When you encounter mist in real life, what do you recall? Stephen King’s novella? Frank Darabont’s 2007 adaptation of Stephen King’s novella? The 2017 TV series adaptation of Stephen King’s novella?
You may have even studied “The Mist” in literature class — the tertiary level equivalent of Lord of the Flies. This popular science fiction horror contains plenty for discussion and analysis.
Or maybe you’ve never encountered Stephen King’s Mist story before in your entire life, and you don’t scream to family members, “SOMETHING IN THE MIST TOOK JOHN LEE!” whenever fog descends.
I’ve seen the 2007 film numerous times but only just read the novella. There will inevitably be some conflation of those two slightly different stories below, so I’m going to talk about both without worrying about mixing them up.
Stephen King’s list of top ten ALL TIME favourite books is doing the rounds, because anything Stephen King has ever said regularly does the rounds. That’s why I’m going to focus on Stephen King as just one example of a wider trend: Men don’t count women among their favourites.
Every single one of those books is either entirely by a man or edited by men.
For any widely read reader, limiting favourites to ten is always going to be a ridiculously contrived list, which is why it’s so annoying that he mindlessly picked creators who look/ed just like himself.
In his writing book, On Writing—mostly read by other writers and uber fans—Stephen King lists more of his favourite books at the back. Here you will find a few women.
This is a list of the books he recommended for writers back in 2000:
It’s possible I’ve misgendered a few but I’ve emboldened the female creators on his list. As you can see, the expanded list still skews hugely male. (A couple of those recommended books are by his own wife, but okay.)
King is so powerful as a writer that he is unable to criticise other writers without sounding mean-spirited.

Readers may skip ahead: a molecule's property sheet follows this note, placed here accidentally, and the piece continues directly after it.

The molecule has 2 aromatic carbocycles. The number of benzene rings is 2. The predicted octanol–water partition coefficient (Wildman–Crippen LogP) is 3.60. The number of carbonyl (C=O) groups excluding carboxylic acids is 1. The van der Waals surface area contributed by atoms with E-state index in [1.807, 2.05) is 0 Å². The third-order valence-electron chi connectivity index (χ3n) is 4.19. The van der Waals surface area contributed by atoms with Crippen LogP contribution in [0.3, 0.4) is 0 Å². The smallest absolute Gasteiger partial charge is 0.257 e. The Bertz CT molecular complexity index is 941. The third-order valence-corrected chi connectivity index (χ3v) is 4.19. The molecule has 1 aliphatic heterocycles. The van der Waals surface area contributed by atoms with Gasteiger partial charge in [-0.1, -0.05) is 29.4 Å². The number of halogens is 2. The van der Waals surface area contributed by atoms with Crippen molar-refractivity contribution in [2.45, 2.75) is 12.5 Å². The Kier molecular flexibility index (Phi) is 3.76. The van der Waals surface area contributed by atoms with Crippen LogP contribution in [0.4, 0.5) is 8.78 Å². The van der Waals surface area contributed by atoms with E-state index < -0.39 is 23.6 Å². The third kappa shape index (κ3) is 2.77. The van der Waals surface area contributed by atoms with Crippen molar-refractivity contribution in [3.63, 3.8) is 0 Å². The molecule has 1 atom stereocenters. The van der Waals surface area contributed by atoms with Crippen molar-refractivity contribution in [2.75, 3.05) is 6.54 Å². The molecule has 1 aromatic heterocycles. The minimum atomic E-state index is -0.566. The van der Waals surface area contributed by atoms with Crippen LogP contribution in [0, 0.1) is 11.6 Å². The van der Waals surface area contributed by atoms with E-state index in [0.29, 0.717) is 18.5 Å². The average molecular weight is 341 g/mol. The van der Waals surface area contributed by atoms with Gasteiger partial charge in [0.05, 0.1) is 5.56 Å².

Nevertheless, King sometimes punches down. These are the books King recommends in his memoir as examples of bad writing:
“Asteroid Miners” — which King admits is not the exact title (and therefore can’t be found) Valley of the Dolls by Jacqueline Sussan — the story of three young women who become fast friends in the turbulent post-war worlds of Broadway and Hollywood Flowers In The Attic by Virginia Andrews — about some children who are locked in the attic by their grandmother and begin an incestuous relationship. The Bridges of Madison County by Robert James Waller — the story of about an Italian war bride, Francesca, who lives with her husband and two children on a farm in Iowa, then falls in love with someone else.
Though his list of negative examples is short, of the books King names accurately, they are either by a woman or about a specifically female experience. I’ll make no comment about how terrible they are, because that’s beside my point: If he was going to pick mainly men as good examples, there were plenty of male creators to choose from when picking bad ones. His list of bad books skews female.
HETEROSEXUAL MEN LOVE MEN
King’s top ten list, combined with his list of bad examples, reminds me of the following quote:
To say that straight men are heterosexual is only to say that they engage in sex (fucking exclusively with the other sex, i.e., women). All or almost all of that which pertains to love, most straight men reserve exclusively for other men. The people whom they admire, respect, adore, revere, honor, whom they imitate, idolize, and form profound attachments to, whom they are willing to teach and from whom they are willing to learn, and whose respect, admiration, recognition, honor, reverence and love they desire… those are, overwhelmingly, other men. In their relations with women, what passes for respect is kindness, generosity or paternalism; what passes for honor is removal to the pedestal. From women they want devotion, service and sex.
Heterosexual male culture is homoerotic; it is man-loving.
Marilyn Frye, The Politics of Reality (1983)
KING’S FAVORITE SHORT STORY COLLECTION
Stephen King’s favourite short story collection, The Golden Argosy, was published in 1955. Inevitably, that includes mainly white male writers as well.
This collection is no longer in print, but a reviewer on Goodreads collected links to each of the stories as they exist on the web, and here it is.
This year I’ll make sure to read the paucity of women in this collection. If I haven’t already, I’ll write about their stories on this blog.